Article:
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      Bits and Pieces: early Bronze Age stone bracers from Ireland

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      Internet Archaeology

      Council for British Archaeology

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          Abstract

          Large numbers of bracers from Ireland were illustrated and published by Peter Harbison in 1976. In association with the preparation of a similar corpus of the bracer material from England (as part of a Birmingham University Leverhulme project on Early Bronze Age grave goods), 32 Irish bracers housed at the National Museum of Ireland, Dublin, have been re-examined. Consideration of lithology showed that far more of the bracers were made from red jasper than was evident from Harbison's publication. Other rocks employed were mainly grey-brown in colour and included a few examples of porcellanite from the Group IX Neolithic axe factory sites. Detailed study of fragmentation and traces of manufacture showed that more than half of the bracers had been broken in antiquity, and then reworked for use as pendants. This article will examine all these aspects, and will compare the results with the different patterns of rock type, colour and fragmentation found in England and Scotland.

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          Most cited references 7

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          Transforming Beaker Culture in North-West Europe; Processes of Fusion and Fission.

          ‘It is the slippery assemblages and the social traditions they represent, that we are trying to precipitate from the mass of beaker data’. Clarke 1970, 33
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            C-14 Dating and the Neolithic in Ireland

             W. WATTS (1960)
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              A ‘Head and Hooves’ Burial beneath a Round Barrow, with other Neolithic and Bronze Age Sites, on Hemp Knoll, near Avebury, Wiltshire.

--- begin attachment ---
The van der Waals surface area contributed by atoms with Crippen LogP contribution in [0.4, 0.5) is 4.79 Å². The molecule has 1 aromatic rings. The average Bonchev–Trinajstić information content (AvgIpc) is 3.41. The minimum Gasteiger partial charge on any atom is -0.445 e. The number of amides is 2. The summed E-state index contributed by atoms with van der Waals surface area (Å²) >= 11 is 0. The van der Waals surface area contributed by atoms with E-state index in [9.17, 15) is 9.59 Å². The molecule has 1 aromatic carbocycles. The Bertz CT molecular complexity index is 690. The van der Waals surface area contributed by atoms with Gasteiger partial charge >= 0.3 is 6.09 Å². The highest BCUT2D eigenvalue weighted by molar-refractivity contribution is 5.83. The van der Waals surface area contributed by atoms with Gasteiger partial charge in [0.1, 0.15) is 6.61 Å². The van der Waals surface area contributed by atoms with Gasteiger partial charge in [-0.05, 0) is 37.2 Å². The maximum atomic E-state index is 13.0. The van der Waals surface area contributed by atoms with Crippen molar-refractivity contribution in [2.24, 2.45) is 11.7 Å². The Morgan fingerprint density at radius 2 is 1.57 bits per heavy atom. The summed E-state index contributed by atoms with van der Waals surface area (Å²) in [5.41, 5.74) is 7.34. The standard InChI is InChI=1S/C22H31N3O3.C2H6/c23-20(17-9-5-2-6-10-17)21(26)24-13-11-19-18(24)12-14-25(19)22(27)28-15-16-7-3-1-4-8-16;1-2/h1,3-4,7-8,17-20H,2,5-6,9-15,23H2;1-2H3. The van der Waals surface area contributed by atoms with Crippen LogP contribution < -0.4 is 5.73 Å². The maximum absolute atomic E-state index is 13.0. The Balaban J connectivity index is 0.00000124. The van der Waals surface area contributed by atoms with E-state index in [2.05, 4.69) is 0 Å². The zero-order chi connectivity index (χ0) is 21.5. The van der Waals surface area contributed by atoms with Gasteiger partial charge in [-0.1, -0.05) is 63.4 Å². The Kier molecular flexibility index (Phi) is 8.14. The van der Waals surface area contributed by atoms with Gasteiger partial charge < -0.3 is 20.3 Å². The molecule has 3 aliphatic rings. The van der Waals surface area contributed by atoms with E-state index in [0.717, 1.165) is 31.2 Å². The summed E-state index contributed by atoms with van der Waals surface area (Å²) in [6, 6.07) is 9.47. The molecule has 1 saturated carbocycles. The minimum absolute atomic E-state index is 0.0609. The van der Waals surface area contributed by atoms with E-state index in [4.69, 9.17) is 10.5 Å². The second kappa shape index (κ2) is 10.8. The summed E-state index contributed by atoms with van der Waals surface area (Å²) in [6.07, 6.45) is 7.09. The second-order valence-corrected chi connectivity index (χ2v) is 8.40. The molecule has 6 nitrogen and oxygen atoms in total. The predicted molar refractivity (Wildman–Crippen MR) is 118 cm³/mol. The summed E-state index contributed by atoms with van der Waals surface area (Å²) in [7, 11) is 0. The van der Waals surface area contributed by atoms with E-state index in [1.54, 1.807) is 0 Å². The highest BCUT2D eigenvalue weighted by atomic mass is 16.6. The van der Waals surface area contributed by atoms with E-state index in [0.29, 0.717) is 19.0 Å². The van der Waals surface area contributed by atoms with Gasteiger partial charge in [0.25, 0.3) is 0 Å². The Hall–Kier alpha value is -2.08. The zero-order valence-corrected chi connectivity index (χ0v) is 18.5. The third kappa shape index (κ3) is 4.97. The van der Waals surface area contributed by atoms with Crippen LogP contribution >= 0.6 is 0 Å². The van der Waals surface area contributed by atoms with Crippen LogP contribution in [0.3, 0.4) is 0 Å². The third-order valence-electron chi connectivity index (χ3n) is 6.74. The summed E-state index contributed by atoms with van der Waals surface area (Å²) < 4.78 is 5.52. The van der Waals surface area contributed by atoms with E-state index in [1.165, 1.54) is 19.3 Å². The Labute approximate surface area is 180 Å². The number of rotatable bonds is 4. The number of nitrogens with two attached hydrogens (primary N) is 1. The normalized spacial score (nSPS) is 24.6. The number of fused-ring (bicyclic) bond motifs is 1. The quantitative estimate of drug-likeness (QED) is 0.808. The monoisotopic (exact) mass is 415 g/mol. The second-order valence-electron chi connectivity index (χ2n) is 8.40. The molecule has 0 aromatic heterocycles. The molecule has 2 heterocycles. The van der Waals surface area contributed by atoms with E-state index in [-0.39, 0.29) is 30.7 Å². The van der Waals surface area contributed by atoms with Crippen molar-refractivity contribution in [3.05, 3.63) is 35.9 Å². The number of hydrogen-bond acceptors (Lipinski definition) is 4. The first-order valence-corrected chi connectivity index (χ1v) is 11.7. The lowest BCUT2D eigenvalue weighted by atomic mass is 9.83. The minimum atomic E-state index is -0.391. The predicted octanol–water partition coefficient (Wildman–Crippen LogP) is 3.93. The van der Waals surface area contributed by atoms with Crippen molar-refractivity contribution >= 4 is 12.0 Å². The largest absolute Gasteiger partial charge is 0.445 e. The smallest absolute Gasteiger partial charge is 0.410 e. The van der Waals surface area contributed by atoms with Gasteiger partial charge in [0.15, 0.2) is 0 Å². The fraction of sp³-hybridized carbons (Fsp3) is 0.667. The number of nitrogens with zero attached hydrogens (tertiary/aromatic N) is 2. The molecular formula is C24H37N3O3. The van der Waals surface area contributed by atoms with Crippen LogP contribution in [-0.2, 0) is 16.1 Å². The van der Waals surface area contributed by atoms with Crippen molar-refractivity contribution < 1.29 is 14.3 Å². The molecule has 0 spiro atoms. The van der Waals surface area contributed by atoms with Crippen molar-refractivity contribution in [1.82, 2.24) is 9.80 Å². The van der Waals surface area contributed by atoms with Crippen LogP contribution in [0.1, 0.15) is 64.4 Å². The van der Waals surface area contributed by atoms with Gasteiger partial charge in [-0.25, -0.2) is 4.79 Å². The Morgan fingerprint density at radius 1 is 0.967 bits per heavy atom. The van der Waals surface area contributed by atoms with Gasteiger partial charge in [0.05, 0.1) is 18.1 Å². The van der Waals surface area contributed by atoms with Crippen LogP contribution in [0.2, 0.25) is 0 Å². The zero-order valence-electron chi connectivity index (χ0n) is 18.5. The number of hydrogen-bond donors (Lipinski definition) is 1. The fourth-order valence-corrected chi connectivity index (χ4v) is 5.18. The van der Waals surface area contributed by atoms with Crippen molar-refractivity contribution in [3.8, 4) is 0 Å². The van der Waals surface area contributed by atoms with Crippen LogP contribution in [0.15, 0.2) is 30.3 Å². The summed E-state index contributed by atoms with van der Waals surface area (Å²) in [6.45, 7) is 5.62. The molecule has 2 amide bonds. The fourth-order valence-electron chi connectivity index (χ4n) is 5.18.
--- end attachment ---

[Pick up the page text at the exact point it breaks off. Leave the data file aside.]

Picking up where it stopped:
This barrow was excavated by the author for the Ancient Monuments Inspectorate of the then Ministry of Public Buildings and Works (now the Department of the Environment) in August and September 1965. The barrow was scheduled under the Ancient Monuments Acts by the Department of the Environment as Wiltshire 563, and all finds were accordingly thus marked at the time of excavation. In 1958 the barrow was observed by the Ancient Monuments Inspectorate as being 4½ ft high and the mound was spread by agricultural activity to a diameter of 75 ft. In 1965 this bowl barrow stood barely 18 in. high, having suffered much from the effects of ploughing. The barrow had been disturbed mainly in the centre of the mound by early, possibly nineteenth century, excavations. At least one slit trench had been dug into the side of the mound during the 1939–45 war and much other disturbance had been caused by rabbits. Residual finds from this site caused a particular problem. Where they seem to be dateable they have been inserted in their appropriate section, otherwise where there is a possible alternative date they have been cross referenced. All ranging rods and scales shown in the photographs of the site are marked in feet and inches, except where otherwise obvious.
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                Author and article information

                Journal
                Internet Archaeology
                IA
                Council for British Archaeology
                13635387
                2009
                2009
                :
                : 26
                10.11141/ia.26.31
                © 2009

                This work is licensed under a Creative Commons Attribution 3.0 Unported License. To view a copy of this license, visit http://creativecommons.org/licenses/by/3.0/

                Product
                Self URI (journal page): http://intarch.ac.uk/

                Pre-history, Early modern history, Archaeology, Anthropology, Ancient history, History

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